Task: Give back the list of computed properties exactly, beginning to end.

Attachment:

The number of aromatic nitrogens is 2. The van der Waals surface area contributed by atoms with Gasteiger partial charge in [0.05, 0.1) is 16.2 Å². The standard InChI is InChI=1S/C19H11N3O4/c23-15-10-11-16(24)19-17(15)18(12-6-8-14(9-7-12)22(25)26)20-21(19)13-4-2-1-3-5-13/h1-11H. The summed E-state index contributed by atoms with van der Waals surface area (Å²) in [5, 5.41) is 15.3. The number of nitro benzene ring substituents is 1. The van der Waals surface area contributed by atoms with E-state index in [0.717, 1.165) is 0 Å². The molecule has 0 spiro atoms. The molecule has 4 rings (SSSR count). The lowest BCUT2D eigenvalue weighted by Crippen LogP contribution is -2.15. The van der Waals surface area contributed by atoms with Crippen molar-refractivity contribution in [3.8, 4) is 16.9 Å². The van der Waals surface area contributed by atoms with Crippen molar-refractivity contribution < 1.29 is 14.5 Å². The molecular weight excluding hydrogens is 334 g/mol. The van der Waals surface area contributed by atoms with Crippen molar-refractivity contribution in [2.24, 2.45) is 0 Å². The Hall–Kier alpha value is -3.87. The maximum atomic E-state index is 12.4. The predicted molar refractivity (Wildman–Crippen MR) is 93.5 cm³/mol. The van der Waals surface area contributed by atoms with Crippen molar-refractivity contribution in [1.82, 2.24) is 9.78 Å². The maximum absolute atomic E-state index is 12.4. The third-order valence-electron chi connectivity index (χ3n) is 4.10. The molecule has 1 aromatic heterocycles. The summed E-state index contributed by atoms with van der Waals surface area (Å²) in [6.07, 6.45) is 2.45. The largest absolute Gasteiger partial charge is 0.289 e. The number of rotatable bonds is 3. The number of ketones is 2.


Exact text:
The number of aromatic nitrogens is 2. The van der Waals surface area contributed by atoms with Gasteiger partial charge in [0.05, 0.1) is 16.2 Å². The standard InChI is InChI=1S/C19H11N3O4/c23-15-10-11-16(24)19-17(15)18(12-6-8-14(9-7-12)22(25)26)20-21(19)13-4-2-1-3-5-13/h1-11H. The summed E-state index contributed by atoms with van der Waals surface area (Å²) in [5, 5.41) is 15.3. The number of nitro benzene ring substituents is 1. The van der Waals surface area contributed by atoms with E-state index in [0.717, 1.165) is 0 Å². The molecule has 0 spiro atoms. The molecule has 4 rings (SSSR count). The lowest BCUT2D eigenvalue weighted by Crippen LogP contribution is -2.15. The van der Waals surface area contributed by atoms with Crippen molar-refractivity contribution in [3.8, 4) is 16.9 Å². The van der Waals surface area contributed by atoms with Crippen molar-refractivity contribution < 1.29 is 14.5 Å². The molecular weight excluding hydrogens is 334 g/mol. The van der Waals surface area contributed by atoms with Crippen molar-refractivity contribution in [2.24, 2.45) is 0 Å². The Hall–Kier alpha value is -3.87. The maximum atomic E-state index is 12.4. The predicted molar refractivity (Wildman–Crippen MR) is 93.5 cm³/mol. The van der Waals surface area contributed by atoms with Crippen molar-refractivity contribution in [1.82, 2.24) is 9.78 Å². The maximum absolute atomic E-state index is 12.4. The third-order valence-electron chi connectivity index (χ3n) is 4.10. The molecule has 1 aromatic heterocycles. The summed E-state index contributed by atoms with van der Waals surface area (Å²) in [6.07, 6.45) is 2.45. The largest absolute Gasteiger partial charge is 0.289 e. The number of rotatable bonds is 3. The number of ketones is 2.